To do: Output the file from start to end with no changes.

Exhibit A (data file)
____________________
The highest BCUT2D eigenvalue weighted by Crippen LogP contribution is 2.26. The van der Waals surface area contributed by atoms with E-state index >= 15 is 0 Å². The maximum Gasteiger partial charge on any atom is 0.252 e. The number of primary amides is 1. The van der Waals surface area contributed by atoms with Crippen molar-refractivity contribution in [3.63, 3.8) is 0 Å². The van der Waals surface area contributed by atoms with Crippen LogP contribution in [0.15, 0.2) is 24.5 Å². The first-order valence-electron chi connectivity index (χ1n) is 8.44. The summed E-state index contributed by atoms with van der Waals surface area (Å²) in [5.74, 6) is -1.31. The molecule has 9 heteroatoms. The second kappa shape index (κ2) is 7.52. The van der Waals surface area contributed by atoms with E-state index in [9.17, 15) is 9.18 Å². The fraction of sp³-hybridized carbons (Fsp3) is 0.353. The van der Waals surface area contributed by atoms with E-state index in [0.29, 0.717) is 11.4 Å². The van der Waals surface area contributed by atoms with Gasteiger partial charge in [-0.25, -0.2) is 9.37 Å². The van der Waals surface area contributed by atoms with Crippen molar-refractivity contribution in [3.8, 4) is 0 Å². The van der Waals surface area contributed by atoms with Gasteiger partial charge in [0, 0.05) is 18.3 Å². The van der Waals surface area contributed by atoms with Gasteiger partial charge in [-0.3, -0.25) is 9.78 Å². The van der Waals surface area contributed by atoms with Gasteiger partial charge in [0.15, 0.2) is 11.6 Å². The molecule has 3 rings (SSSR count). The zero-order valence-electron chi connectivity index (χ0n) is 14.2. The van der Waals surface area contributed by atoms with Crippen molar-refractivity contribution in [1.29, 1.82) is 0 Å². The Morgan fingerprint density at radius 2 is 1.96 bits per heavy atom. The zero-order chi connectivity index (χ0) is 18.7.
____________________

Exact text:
The highest BCUT2D eigenvalue weighted by Crippen LogP contribution is 2.26. The van der Waals surface area contributed by atoms with E-state index >= 15 is 0 Å². The maximum Gasteiger partial charge on any atom is 0.252 e. The number of primary amides is 1. The van der Waals surface area contributed by atoms with Crippen molar-refractivity contribution in [3.63, 3.8) is 0 Å². The van der Waals surface area contributed by atoms with Crippen LogP contribution in [0.15, 0.2) is 24.5 Å². The first-order valence-electron chi connectivity index (χ1n) is 8.44. The summed E-state index contributed by atoms with van der Waals surface area (Å²) in [5.74, 6) is -1.31. The molecule has 9 heteroatoms. The second kappa shape index (κ2) is 7.52. The van der Waals surface area contributed by atoms with E-state index in [9.17, 15) is 9.18 Å². The fraction of sp³-hybridized carbons (Fsp3) is 0.353. The van der Waals surface area contributed by atoms with E-state index in [0.29, 0.717) is 11.4 Å². The van der Waals surface area contributed by atoms with Gasteiger partial charge in [-0.25, -0.2) is 9.37 Å². The van der Waals surface area contributed by atoms with Crippen molar-refractivity contribution in [3.8, 4) is 0 Å². The van der Waals surface area contributed by atoms with Gasteiger partial charge in [0, 0.05) is 18.3 Å². The van der Waals surface area contributed by atoms with Gasteiger partial charge in [-0.3, -0.25) is 9.78 Å². The van der Waals surface area contributed by atoms with Gasteiger partial charge in [0.15, 0.2) is 11.6 Å². The molecule has 3 rings (SSSR count). The zero-order valence-electron chi connectivity index (χ0n) is 14.2. The van der Waals surface area contributed by atoms with Crippen molar-refractivity contribution in [1.29, 1.82) is 0 Å². The Morgan fingerprint density at radius 2 is 1.96 bits per heavy atom. The zero-order chi connectivity index (χ0) is 18.7.